Since, the inspection period, known as due diligence, can be very time consuming for both you and the business owner and costs may be incurred for such things as professional advisors, copies of documents and records, the business owner does not want to go through a detailed due diligence process without knowing the buyer is serious and willing to pay an acceptable price to purchase the business. Therefore, before copies of tax returns and other business documents can be obtained, and before any contact with landlords, bankers, suppliers, employees, or customers, an Earnest Money Offer or Letter of Intent (used for larger businesses) must be presented and accepted by the business owner.
An Earnest Money Agreement provides the terms and conditions under which you are willing to buy the business and the seller is willing to sell the business. If real estate is included, a separate Earnest Money Agreement will be completed for the property.
The amount of earnest money required to be submitted along with the Earnest Money Agreement will depend upon the size of the business transaction. The amount needs to be sufficient to show your serious intent to buy the business and to encourage the seller to take the business off the market while you complete your due diligence. For most small to midsize businesses, earnest money of $5,000 to $10,000 is typical.
We will facilitate the negotiations between you and the business owner to secure an Earnest Money Agreement that is acceptable to both parties.
Step 6: The Due Diligence Process
The Standard Earnest Money Agreement gives you up to 15 calendar days to perform due diligence, which is the period where you fully inspect the owner's representations and verify their accuracy. You can review the business financial documents, operating agreements, property leases and other aspects of the business after the earnest money offer has been agreed upon and signed into contract by you and the business owner.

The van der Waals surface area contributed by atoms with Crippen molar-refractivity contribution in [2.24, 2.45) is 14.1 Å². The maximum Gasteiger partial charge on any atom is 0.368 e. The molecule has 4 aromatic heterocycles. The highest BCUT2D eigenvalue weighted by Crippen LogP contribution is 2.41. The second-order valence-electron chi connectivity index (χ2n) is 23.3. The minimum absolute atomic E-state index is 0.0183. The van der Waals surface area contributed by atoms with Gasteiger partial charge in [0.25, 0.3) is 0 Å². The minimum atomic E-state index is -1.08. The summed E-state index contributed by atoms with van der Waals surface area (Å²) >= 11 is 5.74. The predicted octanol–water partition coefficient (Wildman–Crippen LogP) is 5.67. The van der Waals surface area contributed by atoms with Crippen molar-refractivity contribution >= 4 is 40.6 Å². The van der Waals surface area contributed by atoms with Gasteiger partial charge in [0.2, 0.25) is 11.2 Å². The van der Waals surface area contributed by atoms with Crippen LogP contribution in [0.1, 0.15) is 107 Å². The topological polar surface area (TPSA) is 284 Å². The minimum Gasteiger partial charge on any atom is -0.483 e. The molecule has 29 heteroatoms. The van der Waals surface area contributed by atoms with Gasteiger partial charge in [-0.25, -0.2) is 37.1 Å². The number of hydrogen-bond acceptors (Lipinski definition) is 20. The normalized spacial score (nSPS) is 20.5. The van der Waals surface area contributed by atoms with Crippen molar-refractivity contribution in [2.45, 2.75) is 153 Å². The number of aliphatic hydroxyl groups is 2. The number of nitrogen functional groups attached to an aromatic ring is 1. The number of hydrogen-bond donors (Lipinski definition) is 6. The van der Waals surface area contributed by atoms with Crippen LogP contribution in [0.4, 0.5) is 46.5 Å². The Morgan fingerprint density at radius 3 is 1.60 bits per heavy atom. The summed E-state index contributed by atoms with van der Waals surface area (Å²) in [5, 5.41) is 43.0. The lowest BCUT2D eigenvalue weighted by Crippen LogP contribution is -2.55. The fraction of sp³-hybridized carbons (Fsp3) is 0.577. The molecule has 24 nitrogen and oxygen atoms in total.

During the due diligence period, we will coordinate your request for documents and assist in arranging meetings with related parties to the transaction including the business owner’s professional advisors, your professional advisors, the landlord, lenders, and others as needed.
If institutional financing is required, we can recommend various lending sources depending upon the type of financing needed.
Step 7: The Closing Process
When you have completed your due diligence and are satisfied with all aspects of the business, you will authorize an escrow attorney to conduct lien searches, prepare closing documents, such as a bill of sale, note and security agreements, closing statements, and noncompetition agreements prior to closing for all parties to review. Final preparations will be made for lease assignments, utility transfers, financing, merchant service accounts, inventory counts and any other last minute preparations to make the transfer as seamless as possible. After the closing documents have been approved by the principals, a closing date will be scheduled. A cashiers check will be required at closing for the amount due. We will coordinate with the principals and their advisors, landlord, lender, and others, to insure that all the necessary paperwork is completed prior to the closing date.
Transitional training by the seller may include meetings with employees and clients, technical education, computer updating, and other essential knowledge transfer. We will be available to assist you with any questions or post closing requirements you may have. Remember what you have learned throughout this process, because when the time comes, CBB will still be here to help you when it comes time for you to sell.